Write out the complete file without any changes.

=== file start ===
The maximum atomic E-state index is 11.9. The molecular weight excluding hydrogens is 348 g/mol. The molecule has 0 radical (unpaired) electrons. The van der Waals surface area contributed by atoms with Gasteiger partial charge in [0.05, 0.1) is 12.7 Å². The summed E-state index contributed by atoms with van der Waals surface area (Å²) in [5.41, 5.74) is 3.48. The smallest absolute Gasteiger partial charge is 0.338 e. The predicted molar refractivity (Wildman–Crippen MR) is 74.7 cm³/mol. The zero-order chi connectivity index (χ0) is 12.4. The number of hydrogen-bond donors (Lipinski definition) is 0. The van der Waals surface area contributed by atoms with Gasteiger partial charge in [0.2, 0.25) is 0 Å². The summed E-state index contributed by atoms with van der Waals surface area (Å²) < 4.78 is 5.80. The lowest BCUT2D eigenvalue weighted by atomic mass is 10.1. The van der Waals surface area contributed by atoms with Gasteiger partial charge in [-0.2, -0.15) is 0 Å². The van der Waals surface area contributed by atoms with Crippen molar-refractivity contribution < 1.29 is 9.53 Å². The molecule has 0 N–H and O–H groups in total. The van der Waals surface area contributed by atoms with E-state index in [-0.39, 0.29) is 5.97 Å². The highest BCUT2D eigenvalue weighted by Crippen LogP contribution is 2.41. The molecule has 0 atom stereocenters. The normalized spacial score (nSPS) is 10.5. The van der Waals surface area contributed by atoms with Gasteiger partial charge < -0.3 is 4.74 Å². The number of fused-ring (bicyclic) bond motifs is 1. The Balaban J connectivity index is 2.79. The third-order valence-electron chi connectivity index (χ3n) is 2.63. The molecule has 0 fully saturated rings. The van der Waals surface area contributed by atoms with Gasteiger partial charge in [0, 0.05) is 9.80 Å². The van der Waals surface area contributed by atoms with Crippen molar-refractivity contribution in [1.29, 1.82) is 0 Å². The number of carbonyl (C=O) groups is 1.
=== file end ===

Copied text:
The maximum atomic E-state index is 11.9. The molecular weight excluding hydrogens is 348 g/mol. The molecule has 0 radical (unpaired) electrons. The van der Waals surface area contributed by atoms with Gasteiger partial charge in [0.05, 0.1) is 12.7 Å². The summed E-state index contributed by atoms with van der Waals surface area (Å²) in [5.41, 5.74) is 3.48. The smallest absolute Gasteiger partial charge is 0.338 e. The predicted molar refractivity (Wildman–Crippen MR) is 74.7 cm³/mol. The zero-order chi connectivity index (χ0) is 12.4. The number of hydrogen-bond donors (Lipinski definition) is 0. The van der Waals surface area contributed by atoms with Gasteiger partial charge in [0.2, 0.25) is 0 Å². The summed E-state index contributed by atoms with van der Waals surface area (Å²) < 4.78 is 5.80. The lowest BCUT2D eigenvalue weighted by atomic mass is 10.1. The van der Waals surface area contributed by atoms with Gasteiger partial charge in [-0.2, -0.15) is 0 Å². The van der Waals surface area contributed by atoms with Crippen molar-refractivity contribution < 1.29 is 9.53 Å². The molecule has 0 N–H and O–H groups in total. The van der Waals surface area contributed by atoms with E-state index in [-0.39, 0.29) is 5.97 Å². The highest BCUT2D eigenvalue weighted by Crippen LogP contribution is 2.41. The molecule has 0 atom stereocenters. The normalized spacial score (nSPS) is 10.5. The van der Waals surface area contributed by atoms with Gasteiger partial charge < -0.3 is 4.74 Å². The number of fused-ring (bicyclic) bond motifs is 1. The Balaban J connectivity index is 2.79. The third-order valence-electron chi connectivity index (χ3n) is 2.63. The molecule has 0 fully saturated rings. The van der Waals surface area contributed by atoms with Gasteiger partial charge in [0, 0.05) is 9.80 Å². The van der Waals surface area contributed by atoms with Crippen molar-refractivity contribution in [1.29, 1.82) is 0 Å². The number of carbonyl (C=O) groups is 1.